Acton Institute Powerblog Archives

Post Tagged 'carbon emissions'

The Regressive Carbon Tax

A new NBER working paper promises to blow up the myth that it is primarily the wealthy that will bear the cost of taxes on carbon emissions. In “Who Pays a Price on Carbon?” Corbett A. Continue Reading...

Capitalism without Bankruptcy

On the first half of today’s installment of The Diane Rehm Show, Jerry Taylor, a senior fellow at the Cato Institute got off a good line in the midst of a discussion concerning federal regulation of emission standards. Continue Reading...

Coal-Powered Hybrids

As I said in 2006: Without too much exaggeration, you could say that today’s electric cars are really coal-powered. If you look at the sources of electricity in the US, “coal provides over half of the electricity flowing into American homes.” That means that in one ideal world of the alternative fuel crowd, when you plug your car in, you’re plugging it in to a coal plant (this is also why the idea of consumer carbon credits is catching on). Continue Reading...

What Would Jesus Drive? – Jay W. Richards in NRO

Jay W. Richards of the Acton Institute, has a commentary today in the National Review Online titled, What Would Jesus Drive?: Electrified Evangelical theological confusion. Richards notes in his article, “With respect to the environment, the theological principles are uncontroversial: human beings, as image bearers of God, are placed as stewards over the created order.” He asks four separate questions, which he calls “tough.” (1) Is the planet warming? Continue Reading...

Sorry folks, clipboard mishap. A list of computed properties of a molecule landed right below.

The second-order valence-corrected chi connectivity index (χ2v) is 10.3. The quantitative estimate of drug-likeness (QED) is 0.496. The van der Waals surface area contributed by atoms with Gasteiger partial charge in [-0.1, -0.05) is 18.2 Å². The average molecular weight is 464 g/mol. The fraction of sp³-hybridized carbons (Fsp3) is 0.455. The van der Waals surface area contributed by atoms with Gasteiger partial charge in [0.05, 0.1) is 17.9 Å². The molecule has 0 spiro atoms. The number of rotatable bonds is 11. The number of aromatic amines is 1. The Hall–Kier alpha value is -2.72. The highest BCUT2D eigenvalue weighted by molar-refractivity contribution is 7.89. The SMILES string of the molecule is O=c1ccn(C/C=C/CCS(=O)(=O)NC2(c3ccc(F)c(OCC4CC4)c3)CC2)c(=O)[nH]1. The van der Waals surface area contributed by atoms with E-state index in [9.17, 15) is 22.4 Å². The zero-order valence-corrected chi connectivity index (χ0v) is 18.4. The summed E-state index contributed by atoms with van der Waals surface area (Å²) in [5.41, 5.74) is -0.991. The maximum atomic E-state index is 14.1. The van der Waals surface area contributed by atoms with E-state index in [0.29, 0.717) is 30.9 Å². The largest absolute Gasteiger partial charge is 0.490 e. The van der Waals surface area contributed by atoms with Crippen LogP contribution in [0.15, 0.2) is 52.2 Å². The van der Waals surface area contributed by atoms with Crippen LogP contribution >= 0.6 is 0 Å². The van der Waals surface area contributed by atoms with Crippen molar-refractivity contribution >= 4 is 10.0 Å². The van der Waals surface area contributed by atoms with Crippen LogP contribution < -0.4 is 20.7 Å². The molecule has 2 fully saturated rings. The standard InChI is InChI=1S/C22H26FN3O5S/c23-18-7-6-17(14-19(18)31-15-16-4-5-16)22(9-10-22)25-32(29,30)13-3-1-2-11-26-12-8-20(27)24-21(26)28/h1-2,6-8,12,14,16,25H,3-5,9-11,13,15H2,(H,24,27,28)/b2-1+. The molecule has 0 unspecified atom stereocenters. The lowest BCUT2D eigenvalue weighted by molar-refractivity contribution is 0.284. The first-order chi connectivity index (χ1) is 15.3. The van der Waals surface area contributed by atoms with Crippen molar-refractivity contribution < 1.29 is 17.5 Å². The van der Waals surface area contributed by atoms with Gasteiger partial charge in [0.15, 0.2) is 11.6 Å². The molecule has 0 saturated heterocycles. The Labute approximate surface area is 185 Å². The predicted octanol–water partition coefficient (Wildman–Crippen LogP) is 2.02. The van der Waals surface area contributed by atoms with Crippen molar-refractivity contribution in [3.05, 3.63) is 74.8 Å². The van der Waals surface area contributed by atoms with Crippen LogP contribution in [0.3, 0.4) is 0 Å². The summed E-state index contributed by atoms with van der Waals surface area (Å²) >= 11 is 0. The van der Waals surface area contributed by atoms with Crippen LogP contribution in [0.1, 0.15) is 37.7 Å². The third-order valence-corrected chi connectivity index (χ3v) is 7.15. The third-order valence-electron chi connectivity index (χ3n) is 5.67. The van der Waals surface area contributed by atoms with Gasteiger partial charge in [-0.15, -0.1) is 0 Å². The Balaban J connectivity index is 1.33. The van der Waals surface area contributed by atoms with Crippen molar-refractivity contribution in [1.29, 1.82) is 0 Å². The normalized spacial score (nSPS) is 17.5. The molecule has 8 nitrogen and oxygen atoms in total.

Global Warming Consensus Alert: Silver Lining Edition

It turns out that the Chinese were really thinking ahead back in 1979 when they implemented their one child policy. After all, imagine what their carbon emissions would be today if they hadn’t: The number of births avoided equals the entire population of the United States. Continue Reading...

The Moral Calculus of Climate Change

I was thinking this morning about the moral calculus that goes into discussions about climate change policy. It’s the case that for any even or action, there are an infinite number of causes (conditions that are necessary but not sufficient for the event to occur). Continue Reading...

National Security and Energy Policy

Over at the Becker-Posner blog, the gentlemen consider the question, “Do National Security and Environmental Energy Policies Conflict?” (a topic also discussed here.) Becker predicts, “Driven by environmental and security concerns, more extensive government intervention in the supply and demand for energy are to be expected during the next few years in all economically important countries. Continue Reading...

2006 in Review, 4th Quarter

Our 2006 year in review series concludes with the fourth quarter: October “Do You See More than Just a ‘Carbon Footprint’?” Jordan J. Ballor It’s a fair question to ask, I think, of those who are a part of the radical environmentalist/population control political lobby. Continue Reading...

‘There’s no injury if there’s not global warming.’

I have read through the opening arguments (PDF) in Massachusetts, et al., v. Environmental Protection Agency, et al. (05-1120) conducted yesterday morning before the Supreme Court. From a layperson’s perspective I would have to say that Jonathan Adler’s characterization of the nature of the proceedings in not quite correct. Continue Reading...

Climate Change Hype Reaches Supreme Court

Right about now, the Supreme Court of the United States should be hearing the beginning arguments in Massachusetts, et al., v. Environmental Protection Agency, et al. (05-1120). Not much attention has been paid to this case over the last few months, but recently a spate of media attention has arisen, citing this case as perhaps “the most important environmental case in many years,” as well as “one of the biggest environmental cases in years.” (Jonathan Adler responds to the NYT editorial at The Volokh Conspiracy.) There are reasons to doubt the hype surrounding this case, however, and not just because of the dubiousness of the scientific “consensus” on climate change. Continue Reading...